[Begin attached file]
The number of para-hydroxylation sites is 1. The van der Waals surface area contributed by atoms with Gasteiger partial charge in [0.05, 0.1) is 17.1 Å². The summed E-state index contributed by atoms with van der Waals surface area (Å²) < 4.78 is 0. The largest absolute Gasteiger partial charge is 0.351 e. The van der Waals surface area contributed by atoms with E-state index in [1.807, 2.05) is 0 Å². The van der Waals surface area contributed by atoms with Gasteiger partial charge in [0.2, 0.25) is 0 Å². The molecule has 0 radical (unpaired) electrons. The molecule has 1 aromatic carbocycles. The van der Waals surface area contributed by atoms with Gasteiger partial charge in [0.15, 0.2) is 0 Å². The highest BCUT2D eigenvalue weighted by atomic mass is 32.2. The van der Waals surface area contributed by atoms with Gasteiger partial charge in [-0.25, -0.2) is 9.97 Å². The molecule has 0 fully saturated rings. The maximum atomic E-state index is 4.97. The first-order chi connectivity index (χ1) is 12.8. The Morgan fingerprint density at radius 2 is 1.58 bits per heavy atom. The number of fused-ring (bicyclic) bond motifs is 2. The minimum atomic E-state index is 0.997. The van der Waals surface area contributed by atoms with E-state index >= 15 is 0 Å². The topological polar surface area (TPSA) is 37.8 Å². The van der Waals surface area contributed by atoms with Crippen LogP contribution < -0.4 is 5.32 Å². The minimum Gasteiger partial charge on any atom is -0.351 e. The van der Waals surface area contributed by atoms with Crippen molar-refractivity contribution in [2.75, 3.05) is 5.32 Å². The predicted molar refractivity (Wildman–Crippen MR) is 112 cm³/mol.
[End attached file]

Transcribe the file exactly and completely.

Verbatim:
The number of para-hydroxylation sites is 1. The van der Waals surface area contributed by atoms with Gasteiger partial charge in [0.05, 0.1) is 17.1 Å². The summed E-state index contributed by atoms with van der Waals surface area (Å²) < 4.78 is 0. The largest absolute Gasteiger partial charge is 0.351 e. The van der Waals surface area contributed by atoms with E-state index in [1.807, 2.05) is 0 Å². The van der Waals surface area contributed by atoms with Gasteiger partial charge in [0.2, 0.25) is 0 Å². The molecule has 0 radical (unpaired) electrons. The molecule has 1 aromatic carbocycles. The van der Waals surface area contributed by atoms with Gasteiger partial charge in [0.15, 0.2) is 0 Å². The highest BCUT2D eigenvalue weighted by atomic mass is 32.2. The van der Waals surface area contributed by atoms with Gasteiger partial charge in [-0.25, -0.2) is 9.97 Å². The molecule has 0 fully saturated rings. The maximum atomic E-state index is 4.97. The first-order chi connectivity index (χ1) is 12.8. The Morgan fingerprint density at radius 2 is 1.58 bits per heavy atom. The number of fused-ring (bicyclic) bond motifs is 2. The minimum atomic E-state index is 0.997. The van der Waals surface area contributed by atoms with E-state index >= 15 is 0 Å². The topological polar surface area (TPSA) is 37.8 Å². The van der Waals surface area contributed by atoms with Crippen LogP contribution < -0.4 is 5.32 Å². The minimum Gasteiger partial charge on any atom is -0.351 e. The van der Waals surface area contributed by atoms with Crippen molar-refractivity contribution in [2.75, 3.05) is 5.32 Å². The predicted molar refractivity (Wildman–Crippen MR) is 112 cm³/mol.